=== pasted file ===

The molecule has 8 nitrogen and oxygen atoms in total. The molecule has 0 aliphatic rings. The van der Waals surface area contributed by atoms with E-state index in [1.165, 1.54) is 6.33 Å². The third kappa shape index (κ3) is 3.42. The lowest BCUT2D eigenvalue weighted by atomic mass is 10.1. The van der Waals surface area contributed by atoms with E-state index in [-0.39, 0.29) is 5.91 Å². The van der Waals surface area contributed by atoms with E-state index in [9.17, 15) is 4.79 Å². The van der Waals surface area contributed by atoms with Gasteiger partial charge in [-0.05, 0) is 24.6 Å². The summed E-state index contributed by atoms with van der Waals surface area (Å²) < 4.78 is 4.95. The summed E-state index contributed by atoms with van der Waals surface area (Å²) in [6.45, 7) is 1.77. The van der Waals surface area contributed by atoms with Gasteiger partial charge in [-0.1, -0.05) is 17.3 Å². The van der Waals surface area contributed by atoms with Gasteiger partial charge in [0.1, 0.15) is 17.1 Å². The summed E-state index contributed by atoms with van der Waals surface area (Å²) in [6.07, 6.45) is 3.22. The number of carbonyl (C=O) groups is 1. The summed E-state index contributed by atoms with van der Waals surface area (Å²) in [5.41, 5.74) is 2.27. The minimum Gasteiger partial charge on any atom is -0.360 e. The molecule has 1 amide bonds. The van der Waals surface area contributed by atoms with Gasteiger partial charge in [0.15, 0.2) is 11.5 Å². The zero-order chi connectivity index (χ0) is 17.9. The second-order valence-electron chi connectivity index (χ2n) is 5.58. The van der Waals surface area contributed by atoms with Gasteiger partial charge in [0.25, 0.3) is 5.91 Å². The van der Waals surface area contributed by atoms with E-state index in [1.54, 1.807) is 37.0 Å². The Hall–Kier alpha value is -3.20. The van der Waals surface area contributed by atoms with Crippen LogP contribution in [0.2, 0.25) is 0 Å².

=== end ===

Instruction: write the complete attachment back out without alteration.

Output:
The molecule has 8 nitrogen and oxygen atoms in total. The molecule has 0 aliphatic rings. The van der Waals surface area contributed by atoms with E-state index in [1.165, 1.54) is 6.33 Å². The third kappa shape index (κ3) is 3.42. The lowest BCUT2D eigenvalue weighted by atomic mass is 10.1. The van der Waals surface area contributed by atoms with E-state index in [-0.39, 0.29) is 5.91 Å². The van der Waals surface area contributed by atoms with E-state index in [9.17, 15) is 4.79 Å². The van der Waals surface area contributed by atoms with Gasteiger partial charge in [-0.05, 0) is 24.6 Å². The summed E-state index contributed by atoms with van der Waals surface area (Å²) < 4.78 is 4.95. The summed E-state index contributed by atoms with van der Waals surface area (Å²) in [6.45, 7) is 1.77. The van der Waals surface area contributed by atoms with Gasteiger partial charge in [-0.1, -0.05) is 17.3 Å². The van der Waals surface area contributed by atoms with Gasteiger partial charge in [0.1, 0.15) is 17.1 Å². The summed E-state index contributed by atoms with van der Waals surface area (Å²) in [6.07, 6.45) is 3.22. The number of carbonyl (C=O) groups is 1. The summed E-state index contributed by atoms with van der Waals surface area (Å²) in [5.41, 5.74) is 2.27. The minimum Gasteiger partial charge on any atom is -0.360 e. The molecule has 1 amide bonds. The van der Waals surface area contributed by atoms with Gasteiger partial charge in [0.15, 0.2) is 11.5 Å². The zero-order chi connectivity index (χ0) is 17.9. The second-order valence-electron chi connectivity index (χ2n) is 5.58. The van der Waals surface area contributed by atoms with Gasteiger partial charge in [0.25, 0.3) is 5.91 Å². The van der Waals surface area contributed by atoms with E-state index in [1.54, 1.807) is 37.0 Å². The Hall–Kier alpha value is -3.20. The van der Waals surface area contributed by atoms with Crippen LogP contribution in [0.2, 0.25) is 0 Å².